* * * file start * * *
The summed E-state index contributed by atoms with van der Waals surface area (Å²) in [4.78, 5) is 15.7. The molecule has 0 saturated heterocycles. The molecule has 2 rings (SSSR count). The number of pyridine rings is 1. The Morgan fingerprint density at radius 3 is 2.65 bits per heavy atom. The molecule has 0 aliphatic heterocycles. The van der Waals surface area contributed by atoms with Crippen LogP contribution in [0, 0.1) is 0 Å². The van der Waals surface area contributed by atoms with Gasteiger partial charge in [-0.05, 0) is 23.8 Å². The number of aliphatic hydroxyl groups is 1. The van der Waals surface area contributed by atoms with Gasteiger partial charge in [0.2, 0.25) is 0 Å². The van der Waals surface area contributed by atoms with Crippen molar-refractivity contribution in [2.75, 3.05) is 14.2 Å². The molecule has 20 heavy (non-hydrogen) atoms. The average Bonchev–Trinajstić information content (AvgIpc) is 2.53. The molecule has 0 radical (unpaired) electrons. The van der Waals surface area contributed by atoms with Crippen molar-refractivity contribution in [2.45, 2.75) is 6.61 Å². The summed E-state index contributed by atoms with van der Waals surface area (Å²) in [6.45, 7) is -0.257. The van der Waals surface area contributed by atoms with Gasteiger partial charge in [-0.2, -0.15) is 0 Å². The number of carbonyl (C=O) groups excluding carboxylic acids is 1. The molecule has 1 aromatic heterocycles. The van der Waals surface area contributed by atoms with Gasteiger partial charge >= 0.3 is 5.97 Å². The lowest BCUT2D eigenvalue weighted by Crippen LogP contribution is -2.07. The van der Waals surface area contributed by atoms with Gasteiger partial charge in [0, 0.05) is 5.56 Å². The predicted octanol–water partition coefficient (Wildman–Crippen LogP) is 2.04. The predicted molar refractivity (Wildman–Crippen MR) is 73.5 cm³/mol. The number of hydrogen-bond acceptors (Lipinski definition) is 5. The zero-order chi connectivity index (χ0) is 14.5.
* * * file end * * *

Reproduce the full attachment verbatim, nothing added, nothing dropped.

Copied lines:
The summed E-state index contributed by atoms with van der Waals surface area (Å²) in [4.78, 5) is 15.7. The molecule has 0 saturated heterocycles. The molecule has 2 rings (SSSR count). The number of pyridine rings is 1. The Morgan fingerprint density at radius 3 is 2.65 bits per heavy atom. The molecule has 0 aliphatic heterocycles. The van der Waals surface area contributed by atoms with Crippen LogP contribution in [0, 0.1) is 0 Å². The van der Waals surface area contributed by atoms with Gasteiger partial charge in [-0.05, 0) is 23.8 Å². The number of aliphatic hydroxyl groups is 1. The van der Waals surface area contributed by atoms with Gasteiger partial charge in [0.2, 0.25) is 0 Å². The van der Waals surface area contributed by atoms with Crippen molar-refractivity contribution in [2.75, 3.05) is 14.2 Å². The molecule has 20 heavy (non-hydrogen) atoms. The average Bonchev–Trinajstić information content (AvgIpc) is 2.53. The molecule has 0 radical (unpaired) electrons. The van der Waals surface area contributed by atoms with Crippen molar-refractivity contribution in [2.45, 2.75) is 6.61 Å². The summed E-state index contributed by atoms with van der Waals surface area (Å²) in [6.45, 7) is -0.257. The van der Waals surface area contributed by atoms with Gasteiger partial charge in [-0.2, -0.15) is 0 Å². The number of carbonyl (C=O) groups excluding carboxylic acids is 1. The molecule has 1 aromatic heterocycles. The van der Waals surface area contributed by atoms with Gasteiger partial charge >= 0.3 is 5.97 Å². The lowest BCUT2D eigenvalue weighted by Crippen LogP contribution is -2.07. The van der Waals surface area contributed by atoms with Gasteiger partial charge in [0, 0.05) is 5.56 Å². The predicted octanol–water partition coefficient (Wildman–Crippen LogP) is 2.04. The predicted molar refractivity (Wildman–Crippen MR) is 73.5 cm³/mol. The number of hydrogen-bond acceptors (Lipinski definition) is 5. The zero-order chi connectivity index (χ0) is 14.5.